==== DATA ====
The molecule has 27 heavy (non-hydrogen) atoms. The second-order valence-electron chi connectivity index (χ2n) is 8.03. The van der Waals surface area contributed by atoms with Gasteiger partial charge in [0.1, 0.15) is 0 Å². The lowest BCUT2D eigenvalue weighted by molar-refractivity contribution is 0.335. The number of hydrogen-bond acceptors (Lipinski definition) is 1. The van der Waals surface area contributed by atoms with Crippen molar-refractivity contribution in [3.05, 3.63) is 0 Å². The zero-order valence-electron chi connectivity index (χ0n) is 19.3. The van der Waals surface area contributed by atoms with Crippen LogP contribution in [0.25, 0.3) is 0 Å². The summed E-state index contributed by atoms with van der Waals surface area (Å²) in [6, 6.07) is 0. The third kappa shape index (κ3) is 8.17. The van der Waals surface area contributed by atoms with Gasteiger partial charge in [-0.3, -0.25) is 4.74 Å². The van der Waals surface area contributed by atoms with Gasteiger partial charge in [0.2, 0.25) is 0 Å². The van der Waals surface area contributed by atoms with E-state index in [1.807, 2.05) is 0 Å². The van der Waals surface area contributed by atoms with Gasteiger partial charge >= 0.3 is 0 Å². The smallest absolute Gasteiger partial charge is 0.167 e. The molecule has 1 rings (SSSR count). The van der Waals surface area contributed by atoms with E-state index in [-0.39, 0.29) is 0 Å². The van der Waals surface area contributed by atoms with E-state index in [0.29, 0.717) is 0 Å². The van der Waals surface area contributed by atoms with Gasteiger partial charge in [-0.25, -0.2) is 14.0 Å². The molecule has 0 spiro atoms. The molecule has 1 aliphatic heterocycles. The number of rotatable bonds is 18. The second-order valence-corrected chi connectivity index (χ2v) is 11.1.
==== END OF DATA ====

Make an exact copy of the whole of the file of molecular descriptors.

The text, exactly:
The molecule has 27 heavy (non-hydrogen) atoms. The second-order valence-electron chi connectivity index (χ2n) is 8.03. The van der Waals surface area contributed by atoms with Gasteiger partial charge in [0.1, 0.15) is 0 Å². The lowest BCUT2D eigenvalue weighted by molar-refractivity contribution is 0.335. The number of hydrogen-bond acceptors (Lipinski definition) is 1. The van der Waals surface area contributed by atoms with Crippen molar-refractivity contribution in [3.05, 3.63) is 0 Å². The zero-order valence-electron chi connectivity index (χ0n) is 19.3. The van der Waals surface area contributed by atoms with Crippen LogP contribution in [0.25, 0.3) is 0 Å². The summed E-state index contributed by atoms with van der Waals surface area (Å²) in [6, 6.07) is 0. The third kappa shape index (κ3) is 8.17. The van der Waals surface area contributed by atoms with Gasteiger partial charge in [-0.3, -0.25) is 4.74 Å². The van der Waals surface area contributed by atoms with Gasteiger partial charge in [0.2, 0.25) is 0 Å². The van der Waals surface area contributed by atoms with E-state index in [1.807, 2.05) is 0 Å². The van der Waals surface area contributed by atoms with Gasteiger partial charge >= 0.3 is 0 Å². The smallest absolute Gasteiger partial charge is 0.167 e. The molecule has 1 rings (SSSR count). The van der Waals surface area contributed by atoms with E-state index in [-0.39, 0.29) is 0 Å². The van der Waals surface area contributed by atoms with E-state index in [0.29, 0.717) is 0 Å². The van der Waals surface area contributed by atoms with Gasteiger partial charge in [-0.25, -0.2) is 14.0 Å². The molecule has 0 spiro atoms. The molecule has 1 aliphatic heterocycles. The number of rotatable bonds is 18. The second-order valence-corrected chi connectivity index (χ2v) is 11.1.